Carbon Dioxide Emissions Are Rising Globally, But Falling in China

Carbon Dioxide Emissions Are Rising Globally, But Falling in China

Carbon Dioxide Emissions Are Rising Globally, But Falling in China

Steam rises from the coal-fired power station in Niederaussem, Germany, Wednesday, Nov. 2, 2022. A new count of carbon dioxide emissions reveals that heat-trapping gas pollution from fossil fuels has risen by around 1 % compared to last year. Credit: AP Photo/Michael Probst, File

The global burning of coal, oil and natural gas this year is emitting 1% more heat-trapping carbon dioxide into the air than last year, bad news for the fight against climate change but with a twist strange, according to scientists who follow the broadcasts.

China’s carbon pollution is down 0.9% this year from 2021, while US emissions are up 1.5%, according to a study by Global Carbon Project scientists released Friday morning at the international climate talks in Egypt. Both are opposite to long-term trends. US emissions had steadily declined while Chinese emissions had increased, until this year.

Either way, it’s a reaction to the pandemic and perhaps a bit of the energy crisis created by Russia’s invasion of Ukraine, the lead author of the report told The Associated Press. Pierre Friedlingstein study from the University of Exeter. He said those two factors made this year’s data chaotic and difficult to discern trends. China’s 2022 lockdown in an attempt to control the novel COVID-19 is a major factor in that country’s decline, he said.

Much of the jump has been in transportation — cars and air travel — with limits on how people move during the pandemic waning, Friedlingstein said.

While global carbon pollution continues to rise, it is not growing as rapidly as 10 or 15 years ago. But overall, the scientists said it was bad news because it brought Earth closer to reaching and then exceeding the globally adopted threshold of limiting warming to 1.5 degrees Celsius (2.7 degrees Fahrenheit) since pre-industrial times.

“That means we better get ready to overshoot and enter a world humans have never known,” said Princeton University climatologist Michael Oppenheimer, who was not part of the panel. ‘Research Team.

Friedlingstein’s team, along with other scientific reports, estimate that Earth can only emit 380 billion metric tons (419 US tons) of carbon dioxide into the air before Earth reaches the 1.5 degrees. That’s about 9-10 years of emissions, meaning the globe will likely reach that point around 2031 or 2032.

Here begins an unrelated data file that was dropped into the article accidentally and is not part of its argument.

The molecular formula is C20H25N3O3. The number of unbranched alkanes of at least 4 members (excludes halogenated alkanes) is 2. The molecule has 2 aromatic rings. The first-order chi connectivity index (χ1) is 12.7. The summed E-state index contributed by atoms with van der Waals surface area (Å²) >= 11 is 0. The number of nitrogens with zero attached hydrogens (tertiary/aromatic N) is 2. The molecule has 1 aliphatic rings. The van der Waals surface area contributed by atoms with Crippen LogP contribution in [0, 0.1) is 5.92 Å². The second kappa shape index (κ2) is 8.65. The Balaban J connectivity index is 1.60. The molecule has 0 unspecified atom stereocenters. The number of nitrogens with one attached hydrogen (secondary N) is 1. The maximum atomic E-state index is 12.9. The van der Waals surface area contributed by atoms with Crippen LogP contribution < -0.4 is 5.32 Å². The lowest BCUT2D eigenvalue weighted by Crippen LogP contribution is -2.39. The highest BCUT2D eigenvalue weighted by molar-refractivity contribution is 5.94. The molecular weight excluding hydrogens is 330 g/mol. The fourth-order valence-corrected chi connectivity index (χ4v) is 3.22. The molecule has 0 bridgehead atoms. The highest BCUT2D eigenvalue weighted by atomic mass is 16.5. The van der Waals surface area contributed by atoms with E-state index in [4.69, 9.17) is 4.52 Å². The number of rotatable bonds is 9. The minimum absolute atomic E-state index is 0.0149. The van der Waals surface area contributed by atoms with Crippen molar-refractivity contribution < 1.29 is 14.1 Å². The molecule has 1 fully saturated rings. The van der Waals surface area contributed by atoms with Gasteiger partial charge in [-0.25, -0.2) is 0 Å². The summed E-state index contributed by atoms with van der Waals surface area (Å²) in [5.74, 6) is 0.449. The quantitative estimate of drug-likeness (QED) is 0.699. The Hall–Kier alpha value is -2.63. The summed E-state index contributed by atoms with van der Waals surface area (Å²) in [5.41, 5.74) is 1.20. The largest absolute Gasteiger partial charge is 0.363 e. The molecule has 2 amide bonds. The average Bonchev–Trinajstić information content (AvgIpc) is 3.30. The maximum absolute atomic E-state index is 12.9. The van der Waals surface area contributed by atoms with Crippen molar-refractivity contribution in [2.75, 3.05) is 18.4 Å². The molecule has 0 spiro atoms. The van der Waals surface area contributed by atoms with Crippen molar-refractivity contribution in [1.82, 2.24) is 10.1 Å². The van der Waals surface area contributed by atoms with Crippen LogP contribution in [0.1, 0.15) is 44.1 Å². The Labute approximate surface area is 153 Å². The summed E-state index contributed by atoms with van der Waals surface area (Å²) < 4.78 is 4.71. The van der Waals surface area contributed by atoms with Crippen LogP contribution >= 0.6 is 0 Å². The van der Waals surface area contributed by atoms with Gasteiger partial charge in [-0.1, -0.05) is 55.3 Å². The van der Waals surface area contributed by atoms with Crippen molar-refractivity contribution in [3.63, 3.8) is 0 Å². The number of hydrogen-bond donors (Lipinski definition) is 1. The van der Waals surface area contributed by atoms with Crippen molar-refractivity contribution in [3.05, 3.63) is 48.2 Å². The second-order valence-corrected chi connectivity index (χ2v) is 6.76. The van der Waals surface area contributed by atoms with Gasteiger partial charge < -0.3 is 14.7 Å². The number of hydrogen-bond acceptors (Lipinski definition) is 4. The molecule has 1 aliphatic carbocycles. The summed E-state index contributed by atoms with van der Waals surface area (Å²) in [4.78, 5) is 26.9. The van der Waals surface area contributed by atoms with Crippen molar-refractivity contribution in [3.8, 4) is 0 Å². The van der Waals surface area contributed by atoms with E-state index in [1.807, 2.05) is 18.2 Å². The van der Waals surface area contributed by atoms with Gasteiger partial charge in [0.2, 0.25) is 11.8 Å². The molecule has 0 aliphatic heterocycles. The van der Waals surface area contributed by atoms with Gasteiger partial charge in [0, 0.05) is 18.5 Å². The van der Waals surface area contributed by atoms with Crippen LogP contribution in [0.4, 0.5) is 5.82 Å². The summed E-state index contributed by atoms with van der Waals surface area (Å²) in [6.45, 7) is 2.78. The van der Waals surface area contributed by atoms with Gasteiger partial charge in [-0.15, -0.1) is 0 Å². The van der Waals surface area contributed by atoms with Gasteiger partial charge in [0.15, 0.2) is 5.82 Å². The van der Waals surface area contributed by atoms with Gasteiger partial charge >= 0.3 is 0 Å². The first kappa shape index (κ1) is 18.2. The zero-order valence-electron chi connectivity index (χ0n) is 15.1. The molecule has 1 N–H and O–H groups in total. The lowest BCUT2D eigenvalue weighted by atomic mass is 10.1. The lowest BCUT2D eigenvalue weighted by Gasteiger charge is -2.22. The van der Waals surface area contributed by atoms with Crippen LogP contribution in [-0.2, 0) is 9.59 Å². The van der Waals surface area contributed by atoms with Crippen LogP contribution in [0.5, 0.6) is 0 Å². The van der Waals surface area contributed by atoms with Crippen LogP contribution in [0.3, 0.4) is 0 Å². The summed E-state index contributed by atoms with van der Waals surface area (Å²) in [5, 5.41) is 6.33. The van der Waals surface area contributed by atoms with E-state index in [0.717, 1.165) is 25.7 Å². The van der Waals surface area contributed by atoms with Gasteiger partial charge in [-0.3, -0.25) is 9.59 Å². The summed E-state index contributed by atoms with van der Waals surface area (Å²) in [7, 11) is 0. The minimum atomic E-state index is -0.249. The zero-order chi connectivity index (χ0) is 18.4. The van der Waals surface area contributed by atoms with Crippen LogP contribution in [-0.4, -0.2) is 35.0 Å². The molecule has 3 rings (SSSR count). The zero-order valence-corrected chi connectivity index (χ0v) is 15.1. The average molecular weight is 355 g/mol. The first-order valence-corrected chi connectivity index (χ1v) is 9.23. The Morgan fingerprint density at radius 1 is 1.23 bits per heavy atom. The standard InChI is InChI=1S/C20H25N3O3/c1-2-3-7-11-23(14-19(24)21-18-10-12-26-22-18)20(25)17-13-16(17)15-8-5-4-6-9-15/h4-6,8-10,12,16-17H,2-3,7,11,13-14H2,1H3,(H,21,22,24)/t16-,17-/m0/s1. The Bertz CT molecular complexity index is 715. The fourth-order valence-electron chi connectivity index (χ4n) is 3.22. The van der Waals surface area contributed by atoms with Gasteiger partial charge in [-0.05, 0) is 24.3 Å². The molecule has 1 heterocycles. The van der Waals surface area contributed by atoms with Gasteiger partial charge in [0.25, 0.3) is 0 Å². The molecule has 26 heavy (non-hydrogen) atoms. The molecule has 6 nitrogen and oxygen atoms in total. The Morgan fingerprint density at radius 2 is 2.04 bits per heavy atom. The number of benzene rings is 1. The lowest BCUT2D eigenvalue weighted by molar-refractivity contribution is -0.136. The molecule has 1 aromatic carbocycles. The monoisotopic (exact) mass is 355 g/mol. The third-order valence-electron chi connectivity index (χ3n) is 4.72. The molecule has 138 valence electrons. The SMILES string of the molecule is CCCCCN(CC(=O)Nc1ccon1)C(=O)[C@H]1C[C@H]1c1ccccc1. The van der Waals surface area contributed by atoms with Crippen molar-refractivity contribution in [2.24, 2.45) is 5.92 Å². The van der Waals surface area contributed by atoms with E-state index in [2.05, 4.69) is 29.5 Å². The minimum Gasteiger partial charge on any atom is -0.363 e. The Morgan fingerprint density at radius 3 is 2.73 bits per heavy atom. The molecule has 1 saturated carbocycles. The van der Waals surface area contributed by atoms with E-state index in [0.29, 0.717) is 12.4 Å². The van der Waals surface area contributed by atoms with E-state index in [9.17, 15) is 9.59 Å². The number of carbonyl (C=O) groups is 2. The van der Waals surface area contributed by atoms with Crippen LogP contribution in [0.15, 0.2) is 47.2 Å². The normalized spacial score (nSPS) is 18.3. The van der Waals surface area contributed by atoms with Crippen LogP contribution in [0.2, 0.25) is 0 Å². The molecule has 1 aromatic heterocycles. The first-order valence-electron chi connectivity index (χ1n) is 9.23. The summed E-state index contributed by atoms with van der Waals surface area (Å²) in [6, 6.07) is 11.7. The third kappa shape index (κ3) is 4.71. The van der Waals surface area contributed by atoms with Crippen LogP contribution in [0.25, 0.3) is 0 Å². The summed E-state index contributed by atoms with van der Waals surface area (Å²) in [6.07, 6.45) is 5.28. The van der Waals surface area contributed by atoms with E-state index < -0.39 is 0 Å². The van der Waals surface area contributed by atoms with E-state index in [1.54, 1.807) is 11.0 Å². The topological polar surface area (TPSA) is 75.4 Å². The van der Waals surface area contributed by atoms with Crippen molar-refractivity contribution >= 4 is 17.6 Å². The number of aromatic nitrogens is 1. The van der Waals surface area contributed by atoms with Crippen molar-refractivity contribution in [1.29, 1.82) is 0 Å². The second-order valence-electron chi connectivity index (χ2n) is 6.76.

“Time for 1.5 is running out,” Friedlingstein said.

Carbon Dioxide Emissions Are Rising Globally, But Falling in China

Steam emits from a crude oil refinery in Kochi, Kerala state, India, August 26, 2022. A new accounting of carbon dioxide emissions reveals that heat-trapping gas pollution from fuels fossils has increased by about 1% compared to last year. Credit: AP Photo/RS Iyer, File

“This is bad news,” said Brown University climatologist Kim Cobb, who was not part of the research team. “It’s hard to see a silver lining in rising emissions, when we need to halve emissions by 2030 to keep global warming to an absolute minimum.”

In 2022, the world is on track to release 36.6 billion metric tons (40.3 billion US tons) of carbon dioxide into the air from energy and cement use, according to the study. This is the weight of the Great Pyramid of Giza in carbon dioxide released every 75 minutes.

In addition to the United States seeing its emissions increase, India recorded a 6% increase in 2022, while Europe recorded a 0.8% decrease. The rest of the world averaged a 1.7% jump in carbon pollution.

Pollution from coal jumped 1% from a year ago, for oil it was up 2% and for natural gas it was down 0.2%, according to the report. About 40% of carbon dioxide comes from burning coal, 33% from oil and 22% from natural gas, Friedlingstein said.

The team calculates emission levels through early fall using data provided by major carbon-emitting countries including the United States, China, India and Europe, then makes projections for the rest of the year.

Although there are limits to the projections, Oppenheimer said: “It’s the A team on CO2 emissions and the carbon cycle. They know what they’re doing.”

Fossil fuel carbon emissions fell 5.3% in 2020 but rebounded 5.6% last year, boosted by China, and have now fully erased the pandemic decline and are back on a slow upward trend, Friedlingstein said.

The team is also looking at global emissions, including land use effects. When land use is taken into account, emissions are stable and not increasing slightly, he said.

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